Here It Comes

It’s a cool, cloudy morning. The leaves are turning and starting to fall. The colors of my garden are fading. Yes, there’s no mistaking it: this is it. The new year has arrived.

Tonight will be familiar and yet, so different. We’ll be together in the way we always are to welcome the new year. But the way we’ll be gathered, well, that’s a first.

Rabbi Larry Kushner calls Rosh Hashanah “the annual meeting of the Jewish people.” I love that image and it’s sustained me for almost 40 years in the pulpit. It’s the homecoming, the enormous satisfaction that comes with seeing one’s community in attendance. It’s reassuring and powerful. It directly links us to our first tribal assembly at Mt Sinai.

This time, the gathering is remote. There are no hugs, no sharing photos, no catching up face to face. All we have is the link you click on to be here now.

But that’s ok. Most of us have handled online zoom chats with friends, family, business, commerce, music, lectures – it’s a part of the landscape now. We can do this.

What to wear? Put on a tallit? How to set yourself up? Where to sit? When to click in, live or delayed? That’s your call. For some, tonight will feature Susan singing, me talking, Jamie playing, and a big bowl of popcorn, and sweats. For others, it’s dress for the occasion: a new outfit, an actual dress shirt and a tie! It’s all about how you want to settle in for the service. Sing out loud, follow along, Facetime with a friend and participate in the service together. There’s no right way, only your way.

Let us know between now and Sukkot what it’s like. We want to share the home experiences we’re having. It’s another way to share and celebrate together. And don’t worry – there is no judgement. Many people – particularly in my family – have longed to put me on hold…

Your TBA staff – all of them – has worked long into the night over the last few months to make this a memorable, spiritually significant experience. In the beginning, it may feel weird and slightly surreal; I’m pretty sure I’ll feel that way, too. But I’ll be looking at you. I’ll be connecting to you. And we will connect to each other through the speed of light and sound. And through history and memory. And through familiar liturgy and music written on our hearts.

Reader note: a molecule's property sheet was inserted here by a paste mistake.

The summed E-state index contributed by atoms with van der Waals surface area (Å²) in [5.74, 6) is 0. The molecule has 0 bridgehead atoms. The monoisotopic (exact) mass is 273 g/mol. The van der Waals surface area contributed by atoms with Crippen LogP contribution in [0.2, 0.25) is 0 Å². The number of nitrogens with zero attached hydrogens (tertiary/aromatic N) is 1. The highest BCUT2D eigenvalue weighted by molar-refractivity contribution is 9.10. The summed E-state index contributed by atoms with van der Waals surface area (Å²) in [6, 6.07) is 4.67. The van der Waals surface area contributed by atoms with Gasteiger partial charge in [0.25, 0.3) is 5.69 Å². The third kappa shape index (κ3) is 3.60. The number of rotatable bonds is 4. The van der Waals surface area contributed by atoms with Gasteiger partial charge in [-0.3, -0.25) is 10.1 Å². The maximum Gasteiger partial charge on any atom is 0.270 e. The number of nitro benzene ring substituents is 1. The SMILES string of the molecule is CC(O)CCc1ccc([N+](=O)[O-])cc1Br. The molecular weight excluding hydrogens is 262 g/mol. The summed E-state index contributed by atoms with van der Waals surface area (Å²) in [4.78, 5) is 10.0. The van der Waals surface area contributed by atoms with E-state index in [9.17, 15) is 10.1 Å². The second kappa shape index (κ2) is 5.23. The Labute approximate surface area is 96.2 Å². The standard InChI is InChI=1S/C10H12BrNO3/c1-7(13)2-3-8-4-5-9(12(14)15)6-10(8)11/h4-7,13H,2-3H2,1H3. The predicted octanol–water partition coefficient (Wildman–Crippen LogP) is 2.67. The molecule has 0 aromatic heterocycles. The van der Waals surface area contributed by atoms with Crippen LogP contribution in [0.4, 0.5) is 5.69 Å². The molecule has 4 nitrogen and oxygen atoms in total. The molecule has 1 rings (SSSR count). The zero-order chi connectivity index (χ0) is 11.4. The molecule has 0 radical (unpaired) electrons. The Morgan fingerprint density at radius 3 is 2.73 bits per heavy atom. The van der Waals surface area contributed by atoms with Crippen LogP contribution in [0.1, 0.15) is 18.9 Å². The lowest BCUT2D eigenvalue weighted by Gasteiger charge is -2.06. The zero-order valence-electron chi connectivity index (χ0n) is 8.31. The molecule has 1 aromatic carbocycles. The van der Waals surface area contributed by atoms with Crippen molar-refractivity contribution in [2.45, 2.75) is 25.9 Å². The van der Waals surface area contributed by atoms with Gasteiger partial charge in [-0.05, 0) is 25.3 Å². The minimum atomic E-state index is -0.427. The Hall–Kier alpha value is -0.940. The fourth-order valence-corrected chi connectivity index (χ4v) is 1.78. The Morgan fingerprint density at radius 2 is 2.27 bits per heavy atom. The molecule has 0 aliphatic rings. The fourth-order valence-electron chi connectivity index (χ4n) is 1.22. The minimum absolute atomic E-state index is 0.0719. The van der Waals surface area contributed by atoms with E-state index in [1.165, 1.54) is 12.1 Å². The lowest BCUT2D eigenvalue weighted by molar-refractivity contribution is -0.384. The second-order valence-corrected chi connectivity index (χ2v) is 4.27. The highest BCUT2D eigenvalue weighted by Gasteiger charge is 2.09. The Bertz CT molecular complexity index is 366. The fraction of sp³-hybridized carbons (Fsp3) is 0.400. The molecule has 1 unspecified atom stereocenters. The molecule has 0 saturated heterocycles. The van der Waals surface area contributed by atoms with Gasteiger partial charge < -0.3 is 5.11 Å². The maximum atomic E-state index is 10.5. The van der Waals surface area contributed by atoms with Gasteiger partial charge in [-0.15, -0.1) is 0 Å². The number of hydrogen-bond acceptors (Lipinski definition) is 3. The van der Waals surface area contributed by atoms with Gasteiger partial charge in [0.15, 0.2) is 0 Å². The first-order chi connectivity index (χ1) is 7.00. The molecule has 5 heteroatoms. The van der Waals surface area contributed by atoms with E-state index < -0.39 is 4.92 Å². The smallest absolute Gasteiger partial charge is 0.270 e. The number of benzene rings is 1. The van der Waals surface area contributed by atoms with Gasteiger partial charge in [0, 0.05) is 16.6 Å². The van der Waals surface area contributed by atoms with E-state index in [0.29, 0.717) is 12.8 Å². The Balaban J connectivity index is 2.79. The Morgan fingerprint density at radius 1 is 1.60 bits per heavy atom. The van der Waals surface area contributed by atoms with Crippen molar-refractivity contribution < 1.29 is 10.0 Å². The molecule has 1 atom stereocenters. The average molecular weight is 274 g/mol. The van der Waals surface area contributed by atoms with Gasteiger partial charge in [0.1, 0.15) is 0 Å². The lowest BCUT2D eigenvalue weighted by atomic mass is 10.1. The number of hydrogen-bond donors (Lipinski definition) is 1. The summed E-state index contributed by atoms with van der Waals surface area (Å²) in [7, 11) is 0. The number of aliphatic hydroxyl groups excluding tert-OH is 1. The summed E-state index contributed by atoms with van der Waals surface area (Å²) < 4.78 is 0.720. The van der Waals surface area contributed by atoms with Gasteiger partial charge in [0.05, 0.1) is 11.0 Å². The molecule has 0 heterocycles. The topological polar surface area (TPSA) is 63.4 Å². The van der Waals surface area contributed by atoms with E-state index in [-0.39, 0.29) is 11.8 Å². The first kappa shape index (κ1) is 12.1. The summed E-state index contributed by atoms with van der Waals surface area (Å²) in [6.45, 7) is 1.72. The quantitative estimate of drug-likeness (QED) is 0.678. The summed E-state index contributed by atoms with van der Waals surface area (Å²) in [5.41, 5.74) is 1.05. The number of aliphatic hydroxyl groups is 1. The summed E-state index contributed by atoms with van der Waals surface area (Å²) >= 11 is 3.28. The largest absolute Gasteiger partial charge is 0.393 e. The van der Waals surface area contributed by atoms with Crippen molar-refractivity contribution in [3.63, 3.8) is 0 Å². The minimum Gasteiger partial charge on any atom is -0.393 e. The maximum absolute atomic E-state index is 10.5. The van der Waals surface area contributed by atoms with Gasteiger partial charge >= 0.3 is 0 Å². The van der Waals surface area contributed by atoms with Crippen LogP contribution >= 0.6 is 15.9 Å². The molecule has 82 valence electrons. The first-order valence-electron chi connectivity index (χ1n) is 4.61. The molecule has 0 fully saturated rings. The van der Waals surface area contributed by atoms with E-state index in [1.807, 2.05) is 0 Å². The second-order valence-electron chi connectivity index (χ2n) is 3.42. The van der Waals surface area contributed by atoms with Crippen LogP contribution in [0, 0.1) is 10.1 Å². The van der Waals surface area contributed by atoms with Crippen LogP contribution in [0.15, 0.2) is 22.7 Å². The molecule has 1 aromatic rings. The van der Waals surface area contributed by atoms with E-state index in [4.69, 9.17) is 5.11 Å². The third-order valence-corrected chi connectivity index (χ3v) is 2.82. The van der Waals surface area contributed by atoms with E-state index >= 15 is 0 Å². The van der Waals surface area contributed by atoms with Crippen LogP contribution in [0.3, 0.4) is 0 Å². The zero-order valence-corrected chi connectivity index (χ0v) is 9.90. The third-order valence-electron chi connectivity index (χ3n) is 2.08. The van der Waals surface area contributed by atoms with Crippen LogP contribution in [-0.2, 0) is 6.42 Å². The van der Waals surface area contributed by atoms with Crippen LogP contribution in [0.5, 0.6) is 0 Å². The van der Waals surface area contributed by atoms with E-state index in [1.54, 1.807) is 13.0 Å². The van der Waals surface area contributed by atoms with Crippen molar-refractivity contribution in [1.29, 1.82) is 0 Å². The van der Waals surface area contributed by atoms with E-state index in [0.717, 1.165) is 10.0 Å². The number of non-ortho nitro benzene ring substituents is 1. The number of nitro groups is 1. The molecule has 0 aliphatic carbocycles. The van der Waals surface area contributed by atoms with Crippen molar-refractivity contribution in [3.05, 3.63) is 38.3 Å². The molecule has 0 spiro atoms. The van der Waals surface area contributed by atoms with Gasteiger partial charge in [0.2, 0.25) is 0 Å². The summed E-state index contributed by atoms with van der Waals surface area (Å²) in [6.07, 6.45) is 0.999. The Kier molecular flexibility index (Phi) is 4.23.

Please email Becky Oliver (boliver@bethavodah.org) wish her a sweet new year and then tell her why she is the most extraordinary woman ever: able to leap tall buildings, send out links, consider camera angles and raise two school-aged boys with her terrific husband, Mike. Let me put it simply: without her, we would be pale and anemic, monaural and blurry. She’s on the rainbow side of Oz.

Eileen Brooks has gone so far and above the call of duty. There are countless examples of her dedication and creativity all over the HHD: colors, fonts, information access, Facebook links, video, and more. She has kept connecting us since the pandemic began – and before.

Amy Tonkonogy has devoted countless hours to helping us put together a service experience online that is utterly nonpareil. Her eye for detail, her producer’s acumen, and her love of TBA, combine to give all of us the extraordinary opportunity to be present and engaged in this strange new world of 5781.

Liza and I and the Stern Gang wish you a sweet new year. We pray that you and yours stay healthy and safe. We entreat you to wear a mask, wash your hands frequently, and social distance.

I know that it’s a tradition to say, “L’shana haba-ah b’yerushalayim” at the end of a seder. This year, I will add a similar aspiration: l’shanah haba-ah b’chazera lbeit tifilateinu: next year, back here: in our holy space, at TBA.

See you in a little while.

Shabbat Shalom and shana tova,

rebhayim

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